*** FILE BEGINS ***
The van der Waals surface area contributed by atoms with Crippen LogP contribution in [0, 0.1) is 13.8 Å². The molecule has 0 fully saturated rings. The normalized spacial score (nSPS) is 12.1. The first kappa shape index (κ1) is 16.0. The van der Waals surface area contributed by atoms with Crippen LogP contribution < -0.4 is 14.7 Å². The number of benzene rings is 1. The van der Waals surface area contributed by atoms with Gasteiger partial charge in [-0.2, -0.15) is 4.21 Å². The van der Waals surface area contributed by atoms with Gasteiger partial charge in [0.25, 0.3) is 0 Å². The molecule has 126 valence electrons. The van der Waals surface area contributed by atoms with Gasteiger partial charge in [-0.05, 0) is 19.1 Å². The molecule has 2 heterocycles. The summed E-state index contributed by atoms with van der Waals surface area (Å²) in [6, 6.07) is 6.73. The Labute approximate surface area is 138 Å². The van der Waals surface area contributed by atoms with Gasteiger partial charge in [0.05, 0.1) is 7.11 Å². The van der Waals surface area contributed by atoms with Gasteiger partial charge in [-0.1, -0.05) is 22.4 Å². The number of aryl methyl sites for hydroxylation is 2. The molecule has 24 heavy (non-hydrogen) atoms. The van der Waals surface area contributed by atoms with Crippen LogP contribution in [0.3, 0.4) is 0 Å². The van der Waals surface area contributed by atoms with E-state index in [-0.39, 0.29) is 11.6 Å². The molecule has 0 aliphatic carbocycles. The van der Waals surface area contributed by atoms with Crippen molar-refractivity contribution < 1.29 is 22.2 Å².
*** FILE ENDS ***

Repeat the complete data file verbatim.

The van der Waals surface area contributed by atoms with Crippen LogP contribution in [0, 0.1) is 13.8 Å². The molecule has 0 fully saturated rings. The normalized spacial score (nSPS) is 12.1. The first kappa shape index (κ1) is 16.0. The van der Waals surface area contributed by atoms with Crippen LogP contribution < -0.4 is 14.7 Å². The number of benzene rings is 1. The van der Waals surface area contributed by atoms with Gasteiger partial charge in [-0.2, -0.15) is 4.21 Å². The van der Waals surface area contributed by atoms with Gasteiger partial charge in [0.25, 0.3) is 0 Å². The molecule has 126 valence electrons. The van der Waals surface area contributed by atoms with Gasteiger partial charge in [-0.05, 0) is 19.1 Å². The molecule has 2 heterocycles. The summed E-state index contributed by atoms with van der Waals surface area (Å²) in [6, 6.07) is 6.73. The Labute approximate surface area is 138 Å². The van der Waals surface area contributed by atoms with Gasteiger partial charge in [0.05, 0.1) is 7.11 Å². The van der Waals surface area contributed by atoms with Gasteiger partial charge in [-0.1, -0.05) is 22.4 Å². The number of aryl methyl sites for hydroxylation is 2. The molecule has 24 heavy (non-hydrogen) atoms. The van der Waals surface area contributed by atoms with Crippen LogP contribution in [0.3, 0.4) is 0 Å². The van der Waals surface area contributed by atoms with E-state index in [-0.39, 0.29) is 11.6 Å². The molecule has 0 aliphatic carbocycles. The van der Waals surface area contributed by atoms with Crippen molar-refractivity contribution < 1.29 is 22.2 Å².